TINTYPE TUESDAY: The Ever-Elegant Boris Karloff—And His Secret Ingredient for Guacamole
Welcome to another edition of TINTYPE TUESDAY!
Regular readers may recall just how very un-monstrous Boris Karloff was offscreen, visiting children’s hospitals to play Santa Claus and read bedtime stories—and even charming the little girl who played Maria in Frankenstein while bolted into full makeup. But can we talk for a minute about how insanely elegant he was?
He was the kind of guy who’d put sherry in his guacamole.
No really. I have proof.
Notice the cayenne is optional. The sherry isn’t.
And while most of us have to shlep to the grocer’s to make “avocado sauce”—and props to the reporter for describing guacamole as if it were an alien life form—Boris only had to head out to the backyard. He’d transformed his Beverly Hills estate into an earthly paradise—a sprawling, formal lawn ringed by lush flower beds and orchards dripping with oranges, grapefruit, lemons, limes, plums, peaches and yes, avocados. The only thing missing from his Eden were the apples and the snakes. And he tended his garden lovingly, every day, no matter what else he had going on.
“I’ll never forget, before we worked together in The Mask of Fu Manchu, during the summer we had a terrible drought,” co-star Charles Starrett once recalled. “Boris was making Frankenstein, and I lived above him in Coldwater Canyon. One evening, I was driving home when I suddenly nearly drove my car into a ditch—there in the beautiful garden was The Monster himself, tenderly watering the roses. Boris was such a dedicated gardener, he was afraid he’d lose the roses to the heat, so he rushed home without taking off his makeup to catch them at sundown, the best time for watering. It was quite a sight…”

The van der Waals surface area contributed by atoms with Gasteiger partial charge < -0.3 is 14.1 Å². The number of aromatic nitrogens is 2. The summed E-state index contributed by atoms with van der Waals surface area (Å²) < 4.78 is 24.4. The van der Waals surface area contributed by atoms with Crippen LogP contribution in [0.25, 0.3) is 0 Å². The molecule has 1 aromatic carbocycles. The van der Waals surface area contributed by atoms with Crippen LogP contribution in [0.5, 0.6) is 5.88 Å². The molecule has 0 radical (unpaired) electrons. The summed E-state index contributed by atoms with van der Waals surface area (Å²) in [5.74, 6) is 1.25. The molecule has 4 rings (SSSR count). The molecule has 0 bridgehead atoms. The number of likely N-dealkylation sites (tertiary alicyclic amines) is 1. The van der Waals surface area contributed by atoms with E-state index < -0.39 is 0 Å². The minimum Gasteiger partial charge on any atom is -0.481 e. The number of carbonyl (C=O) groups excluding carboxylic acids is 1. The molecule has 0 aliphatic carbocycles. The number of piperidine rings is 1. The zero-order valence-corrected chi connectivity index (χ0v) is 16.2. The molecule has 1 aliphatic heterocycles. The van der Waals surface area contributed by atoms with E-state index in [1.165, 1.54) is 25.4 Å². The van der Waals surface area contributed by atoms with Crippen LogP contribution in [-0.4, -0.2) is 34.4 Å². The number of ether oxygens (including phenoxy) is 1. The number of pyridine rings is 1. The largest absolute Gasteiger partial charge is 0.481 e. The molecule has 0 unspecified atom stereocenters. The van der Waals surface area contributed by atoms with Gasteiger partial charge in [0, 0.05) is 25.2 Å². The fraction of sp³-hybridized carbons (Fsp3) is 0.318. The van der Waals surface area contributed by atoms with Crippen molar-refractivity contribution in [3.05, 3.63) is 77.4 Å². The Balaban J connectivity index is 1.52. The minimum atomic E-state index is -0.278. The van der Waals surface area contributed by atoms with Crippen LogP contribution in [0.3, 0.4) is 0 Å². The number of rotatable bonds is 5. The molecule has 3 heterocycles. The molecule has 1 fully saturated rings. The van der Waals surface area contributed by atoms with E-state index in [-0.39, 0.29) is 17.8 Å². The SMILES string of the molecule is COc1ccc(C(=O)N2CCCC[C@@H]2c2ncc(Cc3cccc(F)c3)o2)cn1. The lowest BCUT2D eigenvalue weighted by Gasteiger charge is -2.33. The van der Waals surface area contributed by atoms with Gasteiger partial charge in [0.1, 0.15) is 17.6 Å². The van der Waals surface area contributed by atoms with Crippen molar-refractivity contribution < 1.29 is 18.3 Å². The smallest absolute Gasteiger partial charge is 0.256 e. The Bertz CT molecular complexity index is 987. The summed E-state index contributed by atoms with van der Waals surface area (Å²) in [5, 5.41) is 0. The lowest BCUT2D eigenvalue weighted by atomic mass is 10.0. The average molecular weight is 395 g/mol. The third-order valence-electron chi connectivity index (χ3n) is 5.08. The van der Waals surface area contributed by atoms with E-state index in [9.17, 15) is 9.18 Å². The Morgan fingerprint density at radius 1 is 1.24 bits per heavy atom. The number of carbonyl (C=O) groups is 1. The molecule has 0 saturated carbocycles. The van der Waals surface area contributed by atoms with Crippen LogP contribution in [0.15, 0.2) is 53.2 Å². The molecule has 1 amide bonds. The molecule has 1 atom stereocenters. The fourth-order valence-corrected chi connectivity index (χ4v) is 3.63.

His garden was such a heaven on earth that some of his friends longed to spend eternity there. “They loved to wander through the garden with Boris while he worked on it—they’d talk about their old times in the theatre,” remembered Karloff’s fourth wife, Dorothy. “They were very dependent on him when they were alive, and they loved the garden. That’s the way they wanted it—to be in a place they loved and to be near him… he felt it was his responsibility to do as they wished.”
Thus it came to be that the cremated remains of several of Boris’s oldest friends were buried among the roses behind his farmhouse. But Los Angeles real estate being what it is, a later owner subdivided the sacred space. Grieved Dorothy, “Pity they had to build all those ugly houses on top of them.”
TINTYPE TUESDAY is a regular feature on Sister Celluloid, with fabulous classic movie pix (and usually some backstory!) to help you make it to Hump Day! For previous editions, just click here—and why not bookmark the page, to make sure you never miss an edition?